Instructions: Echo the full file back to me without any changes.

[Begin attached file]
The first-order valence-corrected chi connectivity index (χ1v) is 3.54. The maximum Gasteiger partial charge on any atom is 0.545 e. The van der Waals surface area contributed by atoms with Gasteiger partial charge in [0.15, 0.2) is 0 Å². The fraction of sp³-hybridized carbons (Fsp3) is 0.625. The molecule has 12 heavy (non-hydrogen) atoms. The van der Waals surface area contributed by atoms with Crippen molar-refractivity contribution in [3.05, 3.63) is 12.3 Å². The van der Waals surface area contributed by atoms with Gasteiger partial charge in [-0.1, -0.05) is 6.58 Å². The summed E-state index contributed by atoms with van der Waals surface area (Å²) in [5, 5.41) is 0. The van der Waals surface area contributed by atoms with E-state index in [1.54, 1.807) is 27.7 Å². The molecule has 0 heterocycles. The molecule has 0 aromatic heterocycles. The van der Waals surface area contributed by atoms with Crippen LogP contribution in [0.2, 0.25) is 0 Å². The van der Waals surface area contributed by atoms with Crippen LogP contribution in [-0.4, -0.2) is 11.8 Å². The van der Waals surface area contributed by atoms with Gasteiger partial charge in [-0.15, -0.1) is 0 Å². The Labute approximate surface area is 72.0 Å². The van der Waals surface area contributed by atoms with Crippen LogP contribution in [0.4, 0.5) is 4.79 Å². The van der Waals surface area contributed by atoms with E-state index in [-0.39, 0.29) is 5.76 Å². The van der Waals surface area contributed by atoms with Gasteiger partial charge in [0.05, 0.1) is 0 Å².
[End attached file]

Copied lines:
The first-order valence-corrected chi connectivity index (χ1v) is 3.54. The maximum Gasteiger partial charge on any atom is 0.545 e. The van der Waals surface area contributed by atoms with Gasteiger partial charge in [0.15, 0.2) is 0 Å². The fraction of sp³-hybridized carbons (Fsp3) is 0.625. The molecule has 12 heavy (non-hydrogen) atoms. The van der Waals surface area contributed by atoms with Crippen molar-refractivity contribution in [3.05, 3.63) is 12.3 Å². The van der Waals surface area contributed by atoms with Gasteiger partial charge in [-0.1, -0.05) is 6.58 Å². The summed E-state index contributed by atoms with van der Waals surface area (Å²) in [5, 5.41) is 0. The van der Waals surface area contributed by atoms with E-state index in [1.54, 1.807) is 27.7 Å². The molecule has 0 heterocycles. The molecule has 0 aromatic heterocycles. The van der Waals surface area contributed by atoms with Crippen LogP contribution in [0.2, 0.25) is 0 Å². The van der Waals surface area contributed by atoms with Crippen LogP contribution in [-0.4, -0.2) is 11.8 Å². The van der Waals surface area contributed by atoms with Gasteiger partial charge in [-0.15, -0.1) is 0 Å². The Labute approximate surface area is 72.0 Å². The van der Waals surface area contributed by atoms with Crippen LogP contribution in [0.4, 0.5) is 4.79 Å². The van der Waals surface area contributed by atoms with E-state index in [-0.39, 0.29) is 5.76 Å². The van der Waals surface area contributed by atoms with Gasteiger partial charge in [0.05, 0.1) is 0 Å².